Bullying Prevention

Davis Joint Unified School District (DJUSD) strives to create safe, healthy and nurturing learning environments for every student. DJUSD understands that schools and communities that are physically and emotionally safe for all students promote and support academic achievement, citizenship, school attendance and engagement. Building this environment necessitates a comprehensive approach encompassing education and training for students and staff, partnering with parents and community organizations for site and district programming, collecting and learning from data on student wellness, counseling and crisis prevention services, and Board policies and protocols. Through the dedicated work of parents, staff and students, progress is being made in each of these areas in DJUSD.

DJUSD staff promote student learning in the areas of social-emotional development by providing students with safe and age appropriate opportunities to resolve conflicts, develop strong decision making skills and enhance empathy. Instruction educates students about the negative impact of bullying, discrimination, intimidation, and harassment based on actual or perceived immigration status, religious beliefs and customs or an other individual bias or prejudice. The district recognizes that some conflicts are part of the normal developmental process that children experience and that staff must ensure the safety of children while offering genuine opportunities to build resilience and strong social skills for children. The district also maintains a commitment to safety and therefore, it is a violation of district policy for a student to bully, harass, or intimidate another student and exhibit behaviors that infringe upon the safety or emotional well-being of any student; including acts of bullying, intimidation or harassment through words and actions.

School personnel who witness any act of discrimination, harassment, intimidation, or bullying shall take immediate action to intervene (Education Code section 234.1(b)(1)). Every member of the school community is responsible for promoting a positive school culture and ensuring the physical and emotional health of students. Further, there is an expectation that all students, staff, parents, and volunteers demonstrate behavior that is respectful and civil in order to model and support safe school communities.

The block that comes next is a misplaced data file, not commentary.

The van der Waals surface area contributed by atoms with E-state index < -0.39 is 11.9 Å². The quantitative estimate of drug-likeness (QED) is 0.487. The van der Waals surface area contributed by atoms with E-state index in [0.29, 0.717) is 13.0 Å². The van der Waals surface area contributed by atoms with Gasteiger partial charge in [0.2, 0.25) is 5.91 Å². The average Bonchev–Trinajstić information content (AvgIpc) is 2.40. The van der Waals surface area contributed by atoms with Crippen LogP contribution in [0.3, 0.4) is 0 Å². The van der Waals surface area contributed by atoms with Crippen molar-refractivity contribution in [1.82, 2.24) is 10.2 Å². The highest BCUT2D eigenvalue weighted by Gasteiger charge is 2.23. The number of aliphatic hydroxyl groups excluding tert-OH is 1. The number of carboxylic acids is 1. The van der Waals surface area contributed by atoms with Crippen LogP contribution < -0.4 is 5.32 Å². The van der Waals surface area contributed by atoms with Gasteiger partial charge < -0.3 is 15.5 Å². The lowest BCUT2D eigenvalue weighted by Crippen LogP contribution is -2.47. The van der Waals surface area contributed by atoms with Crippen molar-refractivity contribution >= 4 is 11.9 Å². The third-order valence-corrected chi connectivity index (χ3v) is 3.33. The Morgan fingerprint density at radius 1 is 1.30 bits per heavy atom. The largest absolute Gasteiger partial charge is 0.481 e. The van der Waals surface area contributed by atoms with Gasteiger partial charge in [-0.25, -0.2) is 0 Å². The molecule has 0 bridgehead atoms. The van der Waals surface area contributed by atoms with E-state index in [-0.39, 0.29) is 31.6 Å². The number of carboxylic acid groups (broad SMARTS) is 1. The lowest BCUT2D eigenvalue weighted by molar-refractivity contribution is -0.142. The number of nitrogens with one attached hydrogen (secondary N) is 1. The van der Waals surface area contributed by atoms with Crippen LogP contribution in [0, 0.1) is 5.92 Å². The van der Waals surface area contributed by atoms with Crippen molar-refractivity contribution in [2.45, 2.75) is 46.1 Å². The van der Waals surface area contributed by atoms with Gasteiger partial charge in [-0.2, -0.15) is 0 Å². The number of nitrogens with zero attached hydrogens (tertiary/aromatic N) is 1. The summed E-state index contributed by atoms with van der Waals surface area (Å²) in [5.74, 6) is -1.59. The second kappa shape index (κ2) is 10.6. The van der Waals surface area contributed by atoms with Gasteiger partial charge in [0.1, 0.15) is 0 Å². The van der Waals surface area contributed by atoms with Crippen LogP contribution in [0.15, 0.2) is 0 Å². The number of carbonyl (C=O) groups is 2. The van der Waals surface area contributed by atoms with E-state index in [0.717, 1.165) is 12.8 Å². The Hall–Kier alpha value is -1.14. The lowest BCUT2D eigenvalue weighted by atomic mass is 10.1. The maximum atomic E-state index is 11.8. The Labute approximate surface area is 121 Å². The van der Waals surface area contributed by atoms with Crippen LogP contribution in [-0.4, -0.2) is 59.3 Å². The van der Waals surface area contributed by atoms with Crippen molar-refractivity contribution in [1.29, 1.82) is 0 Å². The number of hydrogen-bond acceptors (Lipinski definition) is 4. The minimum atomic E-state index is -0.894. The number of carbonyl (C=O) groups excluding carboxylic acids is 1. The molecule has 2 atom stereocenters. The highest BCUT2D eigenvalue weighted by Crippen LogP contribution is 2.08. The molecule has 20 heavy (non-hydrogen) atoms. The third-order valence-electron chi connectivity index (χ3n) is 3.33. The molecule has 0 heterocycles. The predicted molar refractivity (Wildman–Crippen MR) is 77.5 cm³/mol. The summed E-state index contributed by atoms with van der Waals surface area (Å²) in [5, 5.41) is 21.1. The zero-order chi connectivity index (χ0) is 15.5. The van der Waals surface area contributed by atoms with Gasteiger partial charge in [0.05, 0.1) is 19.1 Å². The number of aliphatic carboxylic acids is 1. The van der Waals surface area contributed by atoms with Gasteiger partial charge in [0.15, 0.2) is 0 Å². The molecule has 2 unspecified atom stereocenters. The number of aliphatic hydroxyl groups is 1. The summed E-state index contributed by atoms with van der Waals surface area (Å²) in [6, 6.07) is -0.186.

If you have any questions, contact the Student Support Services Office at (530) 757-5300 ext. 140 or [email protected]. Find out about how DJUSD uses Restorative Practices.

What is Bullying?

In general, the District considers bullying to be negative student behavior or action, including electronic communications, that intends to harm, involves a power imbalance between the aggressor and the targeted student, and is repeated over time. This type of behavior will be addressed with interventions and corrective actions to eliminate and prevent the negative behavior.

However, for purposes of student suspension or expulsion, bullying is defined under California Education Code (48900(r)) and discussed in DJUSD Administrative Regulations (5144.1/5145.3). The definition is paraphrased below:

Bullying is defined as any severe or pervasive physical or verbal act(s) or conduct, including electronic communications, directed toward one or more students that has or can reasonably be predicted to have, the effect of: 

  • Reasonable fear of harm to person or property.
  • Substantially detrimental effect on physical or mental health.
  • Substantial interference with academic performance.
  • Substantial interference with the ability to participate in or benefit from school services, activities, or privileges.
  • Bullying shall also include any act of: sexual harassment, hate violence or harassment, threat or intimidation as defined in Education Code 48900.2, 48900.3, and 48900.4 and that has any of the effects described above.